Around the world, it is believed that 2.1 billion people do not yet have access to safe drinking water putting their lives in real danger, every single day. Poverty and the lack of sanitation mean millions of people in the poorest parts of the world are forced into drinking dirty water, exposing themselves to harmful bacteria, disease and immeasurable effects of water pollution in the process. Every living being has the right to water, and to live a life free from harm.
Following years of conflict, poverty and natural disasters like drought affecting communities around the world, including those in places like Gaza and Somalia, the effects of water pollution on human health are all the more obvious. While for various different reasons, the people in these regions are facing a similar plight.
The people of Gaza have seen basic services and core infrastructure destroyed through ongoing conflict, with filtration systems not working effectively, allowing sewage, bacteria and disease to contaminate once clean drinking water. Gaza is immensely populated for its size, leaving more than 1 million people at risk from a lack of clean water. Of the water plants that survived the conflict, many have been contaminated and issues with the power supply have made the delivery of water to the people even more difficult.
The people of Somalia have faced years of extreme drought, leading to one of the worst recorded famines in history; as a result, poverty and starvation are a real threat to the general population. After years without seasonal rains, the lack of water in Somalia has taken hold. Crops cannot grow, livestock go unfed and the cycle of suffering continues. The loss of food sources, an income and safe water have led to ongoing poverty, famine and dehydration. Desperate families are walking for weeks to find clean water for their children, many of whom are malnourished and suffering from infections and disease from drinking contaminated, dirty water.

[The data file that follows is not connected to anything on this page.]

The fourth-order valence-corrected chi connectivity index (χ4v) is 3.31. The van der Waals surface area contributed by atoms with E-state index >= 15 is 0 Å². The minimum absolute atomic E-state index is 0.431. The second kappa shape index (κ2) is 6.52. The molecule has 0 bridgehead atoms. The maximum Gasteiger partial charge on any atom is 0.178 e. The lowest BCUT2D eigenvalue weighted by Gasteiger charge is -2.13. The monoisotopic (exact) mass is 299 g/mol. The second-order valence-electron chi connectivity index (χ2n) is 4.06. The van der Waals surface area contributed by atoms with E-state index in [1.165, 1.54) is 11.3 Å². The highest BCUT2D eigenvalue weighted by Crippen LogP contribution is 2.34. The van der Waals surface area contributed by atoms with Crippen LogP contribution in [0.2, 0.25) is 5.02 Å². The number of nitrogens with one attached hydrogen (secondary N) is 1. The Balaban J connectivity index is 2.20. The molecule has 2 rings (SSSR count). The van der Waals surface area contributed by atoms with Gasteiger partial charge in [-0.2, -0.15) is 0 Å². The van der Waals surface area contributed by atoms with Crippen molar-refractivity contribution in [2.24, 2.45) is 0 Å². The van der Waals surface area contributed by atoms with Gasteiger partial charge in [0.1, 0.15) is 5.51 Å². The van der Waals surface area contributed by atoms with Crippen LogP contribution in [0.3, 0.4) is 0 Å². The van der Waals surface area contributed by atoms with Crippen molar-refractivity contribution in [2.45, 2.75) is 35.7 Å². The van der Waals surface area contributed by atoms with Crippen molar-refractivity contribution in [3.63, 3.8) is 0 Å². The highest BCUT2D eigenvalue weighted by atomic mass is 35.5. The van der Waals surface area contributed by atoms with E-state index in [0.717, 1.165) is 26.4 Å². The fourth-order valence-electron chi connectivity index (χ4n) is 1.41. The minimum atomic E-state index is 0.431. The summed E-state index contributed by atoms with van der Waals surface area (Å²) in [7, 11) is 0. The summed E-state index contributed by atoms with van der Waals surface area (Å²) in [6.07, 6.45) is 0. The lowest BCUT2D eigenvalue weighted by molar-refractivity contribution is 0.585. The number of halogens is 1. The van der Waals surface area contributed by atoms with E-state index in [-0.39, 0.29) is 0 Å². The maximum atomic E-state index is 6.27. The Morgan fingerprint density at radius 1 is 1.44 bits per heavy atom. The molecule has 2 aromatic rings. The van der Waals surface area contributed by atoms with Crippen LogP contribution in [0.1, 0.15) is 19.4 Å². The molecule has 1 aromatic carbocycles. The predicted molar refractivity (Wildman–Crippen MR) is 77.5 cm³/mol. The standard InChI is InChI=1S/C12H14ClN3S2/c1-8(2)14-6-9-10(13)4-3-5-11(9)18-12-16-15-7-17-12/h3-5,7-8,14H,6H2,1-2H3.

While countries like Gaza and Somalia have suffered from a lack of clean water through no fault of their own, across the world there are countless more people suffering due to water pollution. Causes and effects are far and wide but the impact it has is just as devastating for the world.
When it comes to worldwide water pollution, knowledge is power. Want to know more about this devastating phenomenon and how you can help? Keep reading our frequently asked questions for further insight.
Put simply, water pollution is the contamination of water through human activity. Streams, rivers, lakes and oceans and even groundwater count as bodies of water that can easily be contaminated, which can be extremely harmful.
Water is hugely important to human and animal life; being conservative with water use and maintaining the water we have so it is clean and usable is a high priority around the world. There are many ways in which water can be polluted and almost all of them are because of the actions of humans. Running contaminants such as chemicals, sewage or industrial waste into oceans and rivers is a very common cause of water pollution. Dumped waste and debris, especially plastic has cause prolific water pollution around the world and something has to change.
There are many different causes of water pollution but almost all can be traced back to human activity.
Industrial waste – such as chemicals and toxic pollutants (including lead, mercury, sulfur, asbestos) are often drained into fresh water, leading to rivers, canals, lakes and the sea. As well as contaminating bodies of water, these chemicals can lead to a change of colour and even temperature in the water, which can cause significant harm to water organisms.
Sewage – Every home in the western world has sewage and wastewater produced; this water is chemically treated and then released back into the sea while sewage is left to decompose.
Marine dumping – some countries dispose of waste into the sea, and many of these items – plastic, glass, rubber – can take a very long time to decompose. As a result, we are seeing more and more waste washed up on beaches, and a huge amount of marine life suffering as a result of this water pollution.